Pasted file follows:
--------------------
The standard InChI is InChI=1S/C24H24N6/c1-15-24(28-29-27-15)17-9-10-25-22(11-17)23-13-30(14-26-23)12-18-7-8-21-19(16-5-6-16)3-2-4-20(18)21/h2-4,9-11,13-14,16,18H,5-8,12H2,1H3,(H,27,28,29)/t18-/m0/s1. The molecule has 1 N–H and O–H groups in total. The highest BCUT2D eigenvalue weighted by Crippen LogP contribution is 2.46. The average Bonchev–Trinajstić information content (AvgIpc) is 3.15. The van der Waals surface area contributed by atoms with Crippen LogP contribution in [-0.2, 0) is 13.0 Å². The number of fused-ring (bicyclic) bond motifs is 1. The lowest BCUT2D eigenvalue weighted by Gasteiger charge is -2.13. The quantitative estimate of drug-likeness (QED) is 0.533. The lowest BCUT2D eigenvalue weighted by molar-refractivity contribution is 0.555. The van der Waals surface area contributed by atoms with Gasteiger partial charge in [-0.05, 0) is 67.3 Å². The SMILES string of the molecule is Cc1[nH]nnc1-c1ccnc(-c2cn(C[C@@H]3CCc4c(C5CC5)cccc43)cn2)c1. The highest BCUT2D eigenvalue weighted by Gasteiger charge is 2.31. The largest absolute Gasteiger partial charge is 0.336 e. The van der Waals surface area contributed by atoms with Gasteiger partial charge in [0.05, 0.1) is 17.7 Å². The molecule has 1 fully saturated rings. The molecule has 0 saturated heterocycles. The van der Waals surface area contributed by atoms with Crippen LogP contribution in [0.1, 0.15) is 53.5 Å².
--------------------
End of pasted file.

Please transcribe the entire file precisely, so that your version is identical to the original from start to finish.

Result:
The standard InChI is InChI=1S/C24H24N6/c1-15-24(28-29-27-15)17-9-10-25-22(11-17)23-13-30(14-26-23)12-18-7-8-21-19(16-5-6-16)3-2-4-20(18)21/h2-4,9-11,13-14,16,18H,5-8,12H2,1H3,(H,27,28,29)/t18-/m0/s1. The molecule has 1 N–H and O–H groups in total. The highest BCUT2D eigenvalue weighted by Crippen LogP contribution is 2.46. The average Bonchev–Trinajstić information content (AvgIpc) is 3.15. The van der Waals surface area contributed by atoms with Crippen LogP contribution in [-0.2, 0) is 13.0 Å². The number of fused-ring (bicyclic) bond motifs is 1. The lowest BCUT2D eigenvalue weighted by Gasteiger charge is -2.13. The quantitative estimate of drug-likeness (QED) is 0.533. The lowest BCUT2D eigenvalue weighted by molar-refractivity contribution is 0.555. The van der Waals surface area contributed by atoms with Gasteiger partial charge in [-0.05, 0) is 67.3 Å². The SMILES string of the molecule is Cc1[nH]nnc1-c1ccnc(-c2cn(C[C@@H]3CCc4c(C5CC5)cccc43)cn2)c1. The highest BCUT2D eigenvalue weighted by Gasteiger charge is 2.31. The largest absolute Gasteiger partial charge is 0.336 e. The van der Waals surface area contributed by atoms with Gasteiger partial charge in [0.05, 0.1) is 17.7 Å². The molecule has 1 fully saturated rings. The molecule has 0 saturated heterocycles. The van der Waals surface area contributed by atoms with Crippen LogP contribution in [0.1, 0.15) is 53.5 Å².